Which frames

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Drone Bee
Aug 25, 2009
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Oswestry, Shropshire, UK
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Number of Hives
I cannot decide which frames to use for a national super,
ie, manley or hoffman?

i have heard that the manley frames get stuck together too much with propolis, but are they not easier to to uncap because of thier straight sides?

What are the pro's and con's here ?

Thanks for your views/advice :cheers2:
It depends how you uncap your honey!!

If you use an uncapping fork or a heat gun, then it doesn't matter whether you have straight sides or not.

I don't think there is anything to choose personally.
ok, thanks
i would be uncapping with a knife so thought it might be easier with the straight sides of the manley
But check Manleys will fit in your extractor. They don't in some radials as the ring which supports the side bars at the bottom, particularly the inner ring, may have slots in it which are too narrow. But it may be possible to modify the extractor so all is not lost.

If using a tangential extractor the comb may not be supported along its length as the side bars will hold it off the screen. This will lead to breakages if you are not careful.

Notwithstanding the above I found Manleys good, they are easy to uncap but the bees will stick them together very well and I've broken lugs trying to remove frames in a hurry. I'm changing over to all plastic frames next year and they only come as Hoffman so it will be farewell to the Manleys. The Hoffman will also need a bit more manageament than Manleys as they will need to be spaced out a bit after the bees have initially drawn the comb.
Many thanks RoofTops,
I dont have an extractor yet but i shall bear those points in mind!
can i ask you reason for changing to plastic?
Saves all the faff of foundation, wiring, nails etc., plus unbreakable in the extractor. I'm talking of all plastic frames with plastic foundation which are not available for National. You can cut down plastic foundation and install it in wooden frames but that is not very economical.

There is a growing interest in these frames in some parts of the world - I met an Aussie who was most enthusiastic about them at Apimondia but you would have to convert to Langstroth to take advantage of them - the frames that is, not the Aussies. You can see some inthe image below - they are the black frames either side of the extractor cage, below the wooden frame. There are also blue, black and yellow ones towards the rear of the extractor. They make beekeeping so much more colourful.

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re. plastic frames - do the bees draw out the comb as readily ? pros/cons ?

The conventional view is they need a strong flow and for most of us in the UK that is readily provided for by Oil Seed Rape. However, I had a report from a beekeeper in August who had fitted a super of plastic frames to a swarm which had outgrown its original space and they "were drawing them like good 'uns" from the off without any encouragement.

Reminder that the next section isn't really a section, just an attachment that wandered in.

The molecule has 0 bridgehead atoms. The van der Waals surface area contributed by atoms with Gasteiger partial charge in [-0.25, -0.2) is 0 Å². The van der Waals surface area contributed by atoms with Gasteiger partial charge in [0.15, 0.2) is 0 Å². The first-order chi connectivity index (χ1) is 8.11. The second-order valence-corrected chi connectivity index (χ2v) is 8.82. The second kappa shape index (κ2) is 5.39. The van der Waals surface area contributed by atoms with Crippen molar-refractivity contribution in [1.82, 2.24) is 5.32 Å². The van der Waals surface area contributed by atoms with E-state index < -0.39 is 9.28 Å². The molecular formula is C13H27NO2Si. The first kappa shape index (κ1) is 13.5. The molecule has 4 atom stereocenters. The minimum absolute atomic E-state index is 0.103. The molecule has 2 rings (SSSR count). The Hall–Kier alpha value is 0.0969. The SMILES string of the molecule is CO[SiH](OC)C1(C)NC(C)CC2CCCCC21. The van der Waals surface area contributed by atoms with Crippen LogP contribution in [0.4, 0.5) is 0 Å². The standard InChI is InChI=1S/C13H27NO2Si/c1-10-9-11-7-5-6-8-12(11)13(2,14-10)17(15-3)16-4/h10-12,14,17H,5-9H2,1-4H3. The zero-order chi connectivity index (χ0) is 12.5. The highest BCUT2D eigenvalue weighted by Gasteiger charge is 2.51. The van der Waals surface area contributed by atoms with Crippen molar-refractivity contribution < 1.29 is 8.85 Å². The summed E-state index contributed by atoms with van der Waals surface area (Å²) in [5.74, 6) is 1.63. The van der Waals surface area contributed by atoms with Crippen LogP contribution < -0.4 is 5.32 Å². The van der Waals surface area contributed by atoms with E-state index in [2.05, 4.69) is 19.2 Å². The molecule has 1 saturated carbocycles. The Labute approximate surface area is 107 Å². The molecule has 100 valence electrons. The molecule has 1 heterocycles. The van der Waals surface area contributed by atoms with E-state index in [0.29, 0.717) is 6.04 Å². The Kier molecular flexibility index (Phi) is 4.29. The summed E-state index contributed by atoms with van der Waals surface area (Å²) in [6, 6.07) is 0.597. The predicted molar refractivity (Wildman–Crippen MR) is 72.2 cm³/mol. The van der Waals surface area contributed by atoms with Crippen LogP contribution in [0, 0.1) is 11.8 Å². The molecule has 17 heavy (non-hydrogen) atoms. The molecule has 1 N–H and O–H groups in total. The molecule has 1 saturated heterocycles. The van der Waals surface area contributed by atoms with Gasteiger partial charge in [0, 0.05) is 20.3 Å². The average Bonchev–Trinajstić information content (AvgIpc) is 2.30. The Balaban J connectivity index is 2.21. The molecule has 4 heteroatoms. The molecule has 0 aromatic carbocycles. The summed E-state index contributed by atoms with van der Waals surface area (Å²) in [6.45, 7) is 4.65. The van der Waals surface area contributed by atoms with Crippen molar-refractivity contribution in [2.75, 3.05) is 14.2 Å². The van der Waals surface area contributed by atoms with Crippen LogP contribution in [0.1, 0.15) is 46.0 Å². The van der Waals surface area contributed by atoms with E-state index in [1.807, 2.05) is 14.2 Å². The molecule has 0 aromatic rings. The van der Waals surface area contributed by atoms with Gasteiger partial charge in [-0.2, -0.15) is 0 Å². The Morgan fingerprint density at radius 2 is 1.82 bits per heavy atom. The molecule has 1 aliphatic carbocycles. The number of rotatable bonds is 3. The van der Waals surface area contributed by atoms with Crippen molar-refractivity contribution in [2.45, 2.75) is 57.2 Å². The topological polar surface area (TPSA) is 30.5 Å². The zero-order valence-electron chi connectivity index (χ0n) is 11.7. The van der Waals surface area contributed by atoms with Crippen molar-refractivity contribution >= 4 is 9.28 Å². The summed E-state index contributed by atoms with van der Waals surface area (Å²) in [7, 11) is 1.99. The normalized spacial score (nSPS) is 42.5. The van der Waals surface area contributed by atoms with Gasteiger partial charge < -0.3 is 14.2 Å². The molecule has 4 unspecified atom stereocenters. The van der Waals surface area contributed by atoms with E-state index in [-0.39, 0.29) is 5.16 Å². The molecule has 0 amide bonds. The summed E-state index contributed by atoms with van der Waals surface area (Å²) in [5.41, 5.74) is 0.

The trick is the frames need to be waxed first and to use plenty of wax - about 20g per super frame. So they do need a bit of work but with a roller and very hot wax it is quite quick to do. You can also use a sponge brush. Put the wax in a small stainless steel dog bowl in a pan of gently simmering water to get it to the correct temperature for the waxing. If using a roller the hot wax can make frames make alarming creaking and cracking sounds, but all be well.

The other advantages of these frames are if the bees mess up the comb you can just rub it back with the hive tool and let them start again. Also, in the brood chamber they can't chew away the foundation in the corners and hide queen cells so they should be easier to find - I'll tell you next year.
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my twopenneth is that plastic is anathema to the honey bee and should (IMHO) be to anyone interested in keeping bees. even using those sheets of sarter comb seems a bit odd to me.

isn't it about keeping in touch with nature rather than human 'technology'

might be out of order saying this so apologies.


Just picked up on this thread. I am sure someone posted that they had good extraction success and post extraction comb condition was improved using a hot air gun to de-cap, rather than the trad knife approach?
from a bee farmer who was selling them.

It needs a VERY good flow to get them drawn.

Im also a newbie and considering plastic foundation.

They seem like a great idea.

plastic foundations or complete plastic frames are avalible but they are very hard to get started but after that they seem to last well, my i suggest to anyone thinking about them please get a couple of years under your belt using plain wood and wax first this will allow time for you and your bees to get to know each other, why start to add to an allready large pile of problems with adding this one aswell, start small get comfortable and then start to play with new ideas
Thanks, i think you are right, a season or 2 with wood first i think!
Wasent actualy thinking of going plastic but i was undecided which wooden frames to go for. THink i have decided now though. :cheers2:

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